January 06, 2007
The Lovely Bones by Alice Sebold.
I know, I know. I promised a review of The Lost Art of Keeping Secrets but I find it so much easier to write about a book that I didn't enjoy so much. My thoughts on The Lost Art... are over at Bookcrossing. If anyone wants to join a bookring for the book, then let me know by email, in the comments to this post, or by the pm system over at Bookcrossing. Let me know where you live and if you are prepared to ship overseas.
Now, as for The Lovely Bones.....
I've been wanting to read this book for quite some time. I had heard only good reviews and was myself intrigued by the original and fresh idea of a teenage girl watching from heaven as her family struggle to come to terms with her murder.
I have to admit that when it came to reading the novel, I was mildly disappointed. It seems to me that here is an author who has little confidence in her work, as if she cannot quite work out what sort of book she is writing. Is it the unique kind of tale, as promised on the back of the book, or is it a ghost story? A Murder mystery? A love story?
Likewise Sebold starts to tackle many themes and then drops them as soon as she realises that they are larger than she imagines, fearing she cannot do them justice in the pages of a 300 page novel. I get the impression that she wants to take on racism by having Susie's boyfriend Ray as the first suspect in the investigation but then loses confidence a couple of pages later and kills that particular thread. Then there's the great questions of heaven and God. Heaven must be perfect, and so Susie is provided with a best friend in heaven but the friend's idea of perfection is different from Susie's so she has to disappear into her own version of heaven every now and then, leaving Susie alone. Susie misses her and so her Heaven becomes imperfect after all. Confused? Well that makes you me, along with every great philosopher's from the past several thousand years. Sebold deals with this, once more, by brushing it under the carpet in the hope that it will go away.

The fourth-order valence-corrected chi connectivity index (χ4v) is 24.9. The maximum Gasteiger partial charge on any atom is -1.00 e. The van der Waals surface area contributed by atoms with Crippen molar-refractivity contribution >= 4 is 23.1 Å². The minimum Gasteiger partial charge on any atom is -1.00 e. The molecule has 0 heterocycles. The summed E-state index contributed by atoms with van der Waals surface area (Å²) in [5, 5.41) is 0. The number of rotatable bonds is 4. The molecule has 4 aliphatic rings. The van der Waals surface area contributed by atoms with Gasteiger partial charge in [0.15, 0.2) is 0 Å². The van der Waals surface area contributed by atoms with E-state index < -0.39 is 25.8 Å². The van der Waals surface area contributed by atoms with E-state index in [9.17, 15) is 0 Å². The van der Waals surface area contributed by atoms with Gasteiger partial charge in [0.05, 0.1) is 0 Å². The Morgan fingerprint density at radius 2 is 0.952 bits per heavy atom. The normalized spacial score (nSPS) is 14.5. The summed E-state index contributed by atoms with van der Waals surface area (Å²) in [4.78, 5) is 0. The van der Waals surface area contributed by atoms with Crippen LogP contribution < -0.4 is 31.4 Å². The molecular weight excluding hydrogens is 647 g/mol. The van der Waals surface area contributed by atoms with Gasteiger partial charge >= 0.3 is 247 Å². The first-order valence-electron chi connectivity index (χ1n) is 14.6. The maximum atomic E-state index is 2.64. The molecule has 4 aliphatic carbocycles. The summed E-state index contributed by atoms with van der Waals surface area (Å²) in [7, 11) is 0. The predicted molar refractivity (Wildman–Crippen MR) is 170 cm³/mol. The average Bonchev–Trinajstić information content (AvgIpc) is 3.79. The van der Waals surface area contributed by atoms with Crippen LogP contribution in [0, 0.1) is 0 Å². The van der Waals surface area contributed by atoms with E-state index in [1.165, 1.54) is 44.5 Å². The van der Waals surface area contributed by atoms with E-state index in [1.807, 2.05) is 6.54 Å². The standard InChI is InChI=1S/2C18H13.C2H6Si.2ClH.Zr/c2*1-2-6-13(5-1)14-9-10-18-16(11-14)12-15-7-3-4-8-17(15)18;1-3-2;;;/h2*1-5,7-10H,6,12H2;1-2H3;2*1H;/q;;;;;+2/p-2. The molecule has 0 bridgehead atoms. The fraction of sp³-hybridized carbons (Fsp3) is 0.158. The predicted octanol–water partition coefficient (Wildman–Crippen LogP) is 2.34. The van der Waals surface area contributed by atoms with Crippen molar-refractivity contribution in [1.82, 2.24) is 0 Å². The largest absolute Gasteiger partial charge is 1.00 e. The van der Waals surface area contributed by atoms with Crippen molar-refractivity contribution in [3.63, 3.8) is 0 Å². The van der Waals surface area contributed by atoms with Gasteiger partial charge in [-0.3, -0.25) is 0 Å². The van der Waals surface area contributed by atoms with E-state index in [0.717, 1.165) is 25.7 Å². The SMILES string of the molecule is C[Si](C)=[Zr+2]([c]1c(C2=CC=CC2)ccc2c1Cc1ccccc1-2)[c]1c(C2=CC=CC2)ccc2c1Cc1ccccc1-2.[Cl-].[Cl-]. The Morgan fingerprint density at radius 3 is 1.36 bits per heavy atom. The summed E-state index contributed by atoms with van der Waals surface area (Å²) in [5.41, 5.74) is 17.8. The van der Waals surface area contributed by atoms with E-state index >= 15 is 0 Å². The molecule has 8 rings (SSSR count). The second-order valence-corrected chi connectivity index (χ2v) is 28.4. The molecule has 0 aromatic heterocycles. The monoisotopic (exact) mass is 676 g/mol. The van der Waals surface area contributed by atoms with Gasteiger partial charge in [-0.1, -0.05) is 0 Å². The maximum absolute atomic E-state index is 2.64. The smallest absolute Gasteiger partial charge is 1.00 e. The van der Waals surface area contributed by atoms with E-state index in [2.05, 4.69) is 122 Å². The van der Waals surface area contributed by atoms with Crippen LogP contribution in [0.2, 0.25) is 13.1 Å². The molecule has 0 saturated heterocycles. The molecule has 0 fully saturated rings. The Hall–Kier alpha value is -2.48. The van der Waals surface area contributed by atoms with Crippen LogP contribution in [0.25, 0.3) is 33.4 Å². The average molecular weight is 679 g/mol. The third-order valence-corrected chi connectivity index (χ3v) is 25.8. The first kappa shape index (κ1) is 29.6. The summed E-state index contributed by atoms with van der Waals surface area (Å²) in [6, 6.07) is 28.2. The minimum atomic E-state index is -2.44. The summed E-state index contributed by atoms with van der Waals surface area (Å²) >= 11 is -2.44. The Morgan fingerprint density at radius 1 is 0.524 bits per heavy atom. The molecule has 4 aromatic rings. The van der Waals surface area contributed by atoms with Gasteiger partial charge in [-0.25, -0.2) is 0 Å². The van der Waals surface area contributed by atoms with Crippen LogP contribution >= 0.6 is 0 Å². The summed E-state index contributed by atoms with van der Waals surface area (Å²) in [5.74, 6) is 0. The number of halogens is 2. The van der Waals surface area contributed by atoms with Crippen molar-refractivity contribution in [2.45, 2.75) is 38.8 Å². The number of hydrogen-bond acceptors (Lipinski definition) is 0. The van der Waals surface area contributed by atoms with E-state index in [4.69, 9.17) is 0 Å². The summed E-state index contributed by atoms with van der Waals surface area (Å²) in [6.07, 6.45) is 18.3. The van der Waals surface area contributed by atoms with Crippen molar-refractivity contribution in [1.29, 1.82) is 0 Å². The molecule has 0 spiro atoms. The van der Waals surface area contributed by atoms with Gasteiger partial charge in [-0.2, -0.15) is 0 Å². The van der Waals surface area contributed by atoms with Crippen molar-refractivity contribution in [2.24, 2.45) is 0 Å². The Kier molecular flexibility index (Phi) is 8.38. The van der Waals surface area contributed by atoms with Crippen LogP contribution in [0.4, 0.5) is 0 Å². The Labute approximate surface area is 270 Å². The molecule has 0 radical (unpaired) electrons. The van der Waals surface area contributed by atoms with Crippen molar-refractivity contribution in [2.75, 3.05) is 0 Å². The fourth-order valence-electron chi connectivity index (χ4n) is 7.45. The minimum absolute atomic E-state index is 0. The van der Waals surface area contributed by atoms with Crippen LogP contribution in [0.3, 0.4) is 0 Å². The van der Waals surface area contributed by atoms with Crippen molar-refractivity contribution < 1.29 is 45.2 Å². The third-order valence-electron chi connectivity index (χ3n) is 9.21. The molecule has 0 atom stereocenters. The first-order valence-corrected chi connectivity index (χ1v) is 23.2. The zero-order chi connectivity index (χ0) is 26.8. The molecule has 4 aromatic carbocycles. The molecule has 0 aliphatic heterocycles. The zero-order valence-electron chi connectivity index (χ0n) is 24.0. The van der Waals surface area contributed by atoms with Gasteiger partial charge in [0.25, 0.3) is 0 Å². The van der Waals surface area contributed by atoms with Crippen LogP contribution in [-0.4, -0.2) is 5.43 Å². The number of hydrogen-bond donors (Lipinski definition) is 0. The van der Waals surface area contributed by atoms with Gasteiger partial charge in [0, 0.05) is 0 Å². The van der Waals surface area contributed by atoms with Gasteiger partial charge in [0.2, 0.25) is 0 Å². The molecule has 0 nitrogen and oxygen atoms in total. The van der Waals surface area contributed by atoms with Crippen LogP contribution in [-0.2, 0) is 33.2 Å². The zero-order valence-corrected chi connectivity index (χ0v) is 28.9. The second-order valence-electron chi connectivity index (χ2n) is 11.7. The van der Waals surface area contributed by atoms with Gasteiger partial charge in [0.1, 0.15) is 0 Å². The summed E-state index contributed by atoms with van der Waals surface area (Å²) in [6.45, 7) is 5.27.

Without wanting to give back too much away. The scene where Susie takes on Ruth's body is hideous, trashy and unnecessary. I just can't work out what Sebold was trying to prove. Most of us already felt Susie's pain as she watched her friends grow into women, knowing that she would remain as she was, but was what so special about her that she was 'allowed' to come down and do something that apparently nobody else in heaven could do?
To be fair, I feel bad slating this book as I can't help but to feel that Sebold shows promise as a writer. Many of the scenes between Lindsey and her father are understated but tender, well drawn and poignant. In addition the hospital scene between the mother and father could be nauseatingly sentimental but is handled with great sensitivity.
It's not that I hated the book, it's just that it shows so much potential, builds our expectations and then lets us down. In a way it reminds me of a very first draft of a first novel of a promising writer who is temporarily struggling to find her feet.
If you are reading this and you loved the book, feel free to jump right in and tell me I'm wrong!
Posted by mandy at January 6, 2007 04:28 AM
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